[ISN] Data Breach: How and When to Say "We Screwed Up"

From: InfoSec News <alerts_at_private>
Date: Thu, 2 Oct 2008 01:43:44 -0500 (CDT)

By Casey Mayville
Government Technology
Sept 30, 2008

"Fall Out." That was the term used by the shipping company when 
Dormitory Authority's back-up tapes went missing. On the trip from the 
Albany headquarters of this New York based construction organization, to 
their data center in New York City, the tapes literally had fallen out 
of their yellow mailing envelope. The tapes contained personal private 
or sensitive information (PPSI) of over 600 employees and approximately 
3,000 vendors. The shipping company needed five days to conduct a formal 
search to determine if the tapes were in fact lost, or just misplaced.

In the mean time, Dormitory Authority's compliance officer Michael 
Springer was faced with a dilemma: Do we alert our vendors and employees 
that there has been a security breach or wait five days to make the 
decision? Within two days time, senior management decided to meet and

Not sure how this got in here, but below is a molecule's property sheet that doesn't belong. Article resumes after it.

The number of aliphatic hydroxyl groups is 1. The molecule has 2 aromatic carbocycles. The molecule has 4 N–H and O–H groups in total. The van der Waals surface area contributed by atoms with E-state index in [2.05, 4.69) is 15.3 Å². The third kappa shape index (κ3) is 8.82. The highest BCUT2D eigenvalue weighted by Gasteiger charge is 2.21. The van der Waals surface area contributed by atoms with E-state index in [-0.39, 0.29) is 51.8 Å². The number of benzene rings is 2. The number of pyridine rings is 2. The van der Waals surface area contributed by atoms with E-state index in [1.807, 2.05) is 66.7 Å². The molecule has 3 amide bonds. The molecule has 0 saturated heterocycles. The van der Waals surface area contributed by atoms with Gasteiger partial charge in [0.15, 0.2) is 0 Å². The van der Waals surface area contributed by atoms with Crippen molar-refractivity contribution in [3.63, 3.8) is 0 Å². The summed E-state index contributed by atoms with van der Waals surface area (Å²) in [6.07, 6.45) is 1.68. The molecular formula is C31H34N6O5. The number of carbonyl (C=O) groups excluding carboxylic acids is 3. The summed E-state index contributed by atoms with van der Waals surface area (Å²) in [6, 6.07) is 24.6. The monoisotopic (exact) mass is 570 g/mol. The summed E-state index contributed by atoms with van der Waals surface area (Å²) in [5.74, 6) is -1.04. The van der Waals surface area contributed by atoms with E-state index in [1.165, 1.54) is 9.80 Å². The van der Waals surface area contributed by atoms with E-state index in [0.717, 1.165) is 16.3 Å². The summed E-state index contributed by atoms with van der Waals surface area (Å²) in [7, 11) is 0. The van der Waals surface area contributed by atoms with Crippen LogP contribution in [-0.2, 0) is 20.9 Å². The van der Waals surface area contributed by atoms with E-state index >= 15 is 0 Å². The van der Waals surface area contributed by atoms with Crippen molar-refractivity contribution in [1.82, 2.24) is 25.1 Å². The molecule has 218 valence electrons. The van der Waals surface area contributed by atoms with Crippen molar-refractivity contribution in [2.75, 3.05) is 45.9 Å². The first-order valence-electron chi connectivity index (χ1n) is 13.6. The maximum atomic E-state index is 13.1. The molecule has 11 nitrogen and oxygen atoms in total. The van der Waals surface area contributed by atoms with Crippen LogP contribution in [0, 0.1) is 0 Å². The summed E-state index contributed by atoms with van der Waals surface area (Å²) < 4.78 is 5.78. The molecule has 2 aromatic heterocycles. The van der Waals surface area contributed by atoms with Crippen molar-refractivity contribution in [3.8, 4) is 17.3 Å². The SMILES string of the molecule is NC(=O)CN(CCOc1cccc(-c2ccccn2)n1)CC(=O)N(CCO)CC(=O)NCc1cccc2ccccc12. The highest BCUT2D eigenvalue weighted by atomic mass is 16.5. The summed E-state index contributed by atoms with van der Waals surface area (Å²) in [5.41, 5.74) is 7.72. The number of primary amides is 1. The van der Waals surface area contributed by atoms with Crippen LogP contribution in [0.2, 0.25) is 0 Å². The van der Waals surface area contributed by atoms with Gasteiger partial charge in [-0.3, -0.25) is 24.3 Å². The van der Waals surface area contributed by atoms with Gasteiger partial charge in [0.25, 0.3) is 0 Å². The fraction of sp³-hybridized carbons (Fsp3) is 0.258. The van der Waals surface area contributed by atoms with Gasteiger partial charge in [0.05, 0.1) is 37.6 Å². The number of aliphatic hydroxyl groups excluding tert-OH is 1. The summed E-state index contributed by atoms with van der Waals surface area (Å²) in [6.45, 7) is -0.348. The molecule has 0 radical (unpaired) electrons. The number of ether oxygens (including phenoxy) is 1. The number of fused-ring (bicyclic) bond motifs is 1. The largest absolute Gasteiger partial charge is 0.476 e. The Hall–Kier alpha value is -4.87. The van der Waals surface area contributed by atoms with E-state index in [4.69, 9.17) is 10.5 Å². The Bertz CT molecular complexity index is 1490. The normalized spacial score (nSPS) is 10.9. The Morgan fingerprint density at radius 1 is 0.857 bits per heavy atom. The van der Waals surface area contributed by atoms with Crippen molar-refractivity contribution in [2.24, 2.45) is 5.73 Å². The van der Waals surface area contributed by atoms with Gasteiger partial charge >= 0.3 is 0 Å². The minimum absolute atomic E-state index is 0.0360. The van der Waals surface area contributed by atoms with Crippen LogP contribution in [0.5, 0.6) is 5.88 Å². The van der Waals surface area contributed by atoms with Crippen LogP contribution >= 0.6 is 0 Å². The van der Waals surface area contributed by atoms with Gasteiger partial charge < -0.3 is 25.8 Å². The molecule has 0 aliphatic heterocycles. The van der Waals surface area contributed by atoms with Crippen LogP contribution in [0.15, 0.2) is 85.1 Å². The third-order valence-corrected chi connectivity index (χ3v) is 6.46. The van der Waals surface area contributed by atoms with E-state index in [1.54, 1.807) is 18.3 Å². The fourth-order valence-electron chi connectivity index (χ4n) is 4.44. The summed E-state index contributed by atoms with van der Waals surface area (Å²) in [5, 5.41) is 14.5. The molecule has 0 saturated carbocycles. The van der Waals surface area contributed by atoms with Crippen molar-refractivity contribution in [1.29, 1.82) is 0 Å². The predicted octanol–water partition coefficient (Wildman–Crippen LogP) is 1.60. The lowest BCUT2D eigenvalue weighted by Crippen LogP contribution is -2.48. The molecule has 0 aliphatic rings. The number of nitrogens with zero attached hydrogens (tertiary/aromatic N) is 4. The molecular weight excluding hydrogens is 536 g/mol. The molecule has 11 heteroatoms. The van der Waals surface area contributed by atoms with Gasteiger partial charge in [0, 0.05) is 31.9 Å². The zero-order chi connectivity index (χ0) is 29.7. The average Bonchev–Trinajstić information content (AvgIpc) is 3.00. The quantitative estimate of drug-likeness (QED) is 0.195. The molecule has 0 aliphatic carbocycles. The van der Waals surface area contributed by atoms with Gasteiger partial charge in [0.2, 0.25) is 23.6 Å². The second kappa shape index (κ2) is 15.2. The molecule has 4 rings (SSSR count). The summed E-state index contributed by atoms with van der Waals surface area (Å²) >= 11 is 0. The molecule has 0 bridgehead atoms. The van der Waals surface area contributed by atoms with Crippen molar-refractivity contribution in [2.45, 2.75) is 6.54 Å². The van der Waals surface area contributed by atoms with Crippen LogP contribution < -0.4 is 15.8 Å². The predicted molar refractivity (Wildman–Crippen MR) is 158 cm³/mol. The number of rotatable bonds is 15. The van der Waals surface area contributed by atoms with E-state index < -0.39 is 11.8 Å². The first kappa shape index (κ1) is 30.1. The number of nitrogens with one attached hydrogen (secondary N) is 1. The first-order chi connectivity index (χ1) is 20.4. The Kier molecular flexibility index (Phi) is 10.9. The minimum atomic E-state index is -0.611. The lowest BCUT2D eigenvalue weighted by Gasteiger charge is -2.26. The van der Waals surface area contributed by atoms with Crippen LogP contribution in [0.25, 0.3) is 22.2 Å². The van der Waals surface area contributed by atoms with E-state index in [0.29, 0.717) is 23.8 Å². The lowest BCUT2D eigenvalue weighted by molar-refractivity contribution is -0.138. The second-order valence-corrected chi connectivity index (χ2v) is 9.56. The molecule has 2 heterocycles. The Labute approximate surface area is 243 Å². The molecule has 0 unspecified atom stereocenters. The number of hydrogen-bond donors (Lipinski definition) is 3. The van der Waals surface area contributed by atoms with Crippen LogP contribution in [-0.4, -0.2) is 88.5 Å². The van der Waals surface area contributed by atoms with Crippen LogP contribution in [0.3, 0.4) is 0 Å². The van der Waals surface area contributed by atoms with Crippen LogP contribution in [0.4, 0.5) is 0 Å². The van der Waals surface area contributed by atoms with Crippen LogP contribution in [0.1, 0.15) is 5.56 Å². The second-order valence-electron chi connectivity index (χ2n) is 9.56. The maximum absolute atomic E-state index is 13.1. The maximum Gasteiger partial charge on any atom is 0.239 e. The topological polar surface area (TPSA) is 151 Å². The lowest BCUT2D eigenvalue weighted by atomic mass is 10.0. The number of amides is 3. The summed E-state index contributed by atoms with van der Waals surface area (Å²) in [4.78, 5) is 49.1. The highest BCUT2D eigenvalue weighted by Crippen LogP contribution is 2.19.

exceed all disclosure requirements. "If there [are] time requirements, 
we're going to beat them. If there's criteria laid out, we're going to 
exceed it. We want to be forthright and very responsible for this entire 
situation," said Springer. And so began the disclosure process.

The first step was to determine exactly what kind of information was on 
the tapes and who it would affect. The five tapes were nightly back-ups 
of various systems. The two most critical systems housed the financial 
management application and the employee time-keeping application. Both 
of these applications contained PPSI -- and neither were encrypted. 
Social security numbers and tax ID numbers of thousands of vendors and 
hundreds of employees were now compromised.

The organization then notified New York's Office of Cyber Security and 
Critical Infrastructure Coordination (CSCIC), the Attorney General and 
the state's Consumer Protection Board of the situation.


Register now for HITBSecConf2008 - Malaysia! With 
a new triple-track conference featuring 4 keynote 
speakers and over 35 international experts, this 
is the largest network security event in Asia and 
the Middle East! 
Received on Wed Oct 01 2008 - 23:43:44 PDT

This archive was generated by hypermail 2.2.0 : Wed Oct 01 2008 - 23:51:39 PDT